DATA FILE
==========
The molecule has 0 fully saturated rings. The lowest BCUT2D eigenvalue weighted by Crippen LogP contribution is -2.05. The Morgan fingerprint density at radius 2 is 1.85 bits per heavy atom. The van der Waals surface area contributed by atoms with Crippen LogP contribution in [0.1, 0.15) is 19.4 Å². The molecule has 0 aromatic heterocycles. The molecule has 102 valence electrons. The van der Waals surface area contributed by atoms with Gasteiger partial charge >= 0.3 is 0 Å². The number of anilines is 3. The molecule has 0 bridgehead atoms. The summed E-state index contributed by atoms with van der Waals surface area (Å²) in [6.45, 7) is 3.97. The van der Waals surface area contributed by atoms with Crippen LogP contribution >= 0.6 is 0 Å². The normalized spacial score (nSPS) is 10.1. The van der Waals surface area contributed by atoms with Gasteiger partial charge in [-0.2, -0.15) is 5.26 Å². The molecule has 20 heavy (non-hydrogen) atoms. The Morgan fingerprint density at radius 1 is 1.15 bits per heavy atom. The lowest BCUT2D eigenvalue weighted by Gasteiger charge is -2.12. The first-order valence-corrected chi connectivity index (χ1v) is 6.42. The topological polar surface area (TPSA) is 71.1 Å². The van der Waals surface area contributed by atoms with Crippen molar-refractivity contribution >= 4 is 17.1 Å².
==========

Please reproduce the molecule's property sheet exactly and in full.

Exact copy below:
The molecule has 0 fully saturated rings. The lowest BCUT2D eigenvalue weighted by Crippen LogP contribution is -2.05. The Morgan fingerprint density at radius 2 is 1.85 bits per heavy atom. The van der Waals surface area contributed by atoms with Crippen LogP contribution in [0.1, 0.15) is 19.4 Å². The molecule has 0 aromatic heterocycles. The molecule has 102 valence electrons. The van der Waals surface area contributed by atoms with Gasteiger partial charge >= 0.3 is 0 Å². The number of anilines is 3. The molecule has 0 bridgehead atoms. The summed E-state index contributed by atoms with van der Waals surface area (Å²) in [6.45, 7) is 3.97. The van der Waals surface area contributed by atoms with Crippen LogP contribution >= 0.6 is 0 Å². The normalized spacial score (nSPS) is 10.1. The van der Waals surface area contributed by atoms with Gasteiger partial charge in [-0.2, -0.15) is 5.26 Å². The molecule has 20 heavy (non-hydrogen) atoms. The Morgan fingerprint density at radius 1 is 1.15 bits per heavy atom. The lowest BCUT2D eigenvalue weighted by Gasteiger charge is -2.12. The first-order valence-corrected chi connectivity index (χ1v) is 6.42. The topological polar surface area (TPSA) is 71.1 Å². The van der Waals surface area contributed by atoms with Crippen molar-refractivity contribution >= 4 is 17.1 Å².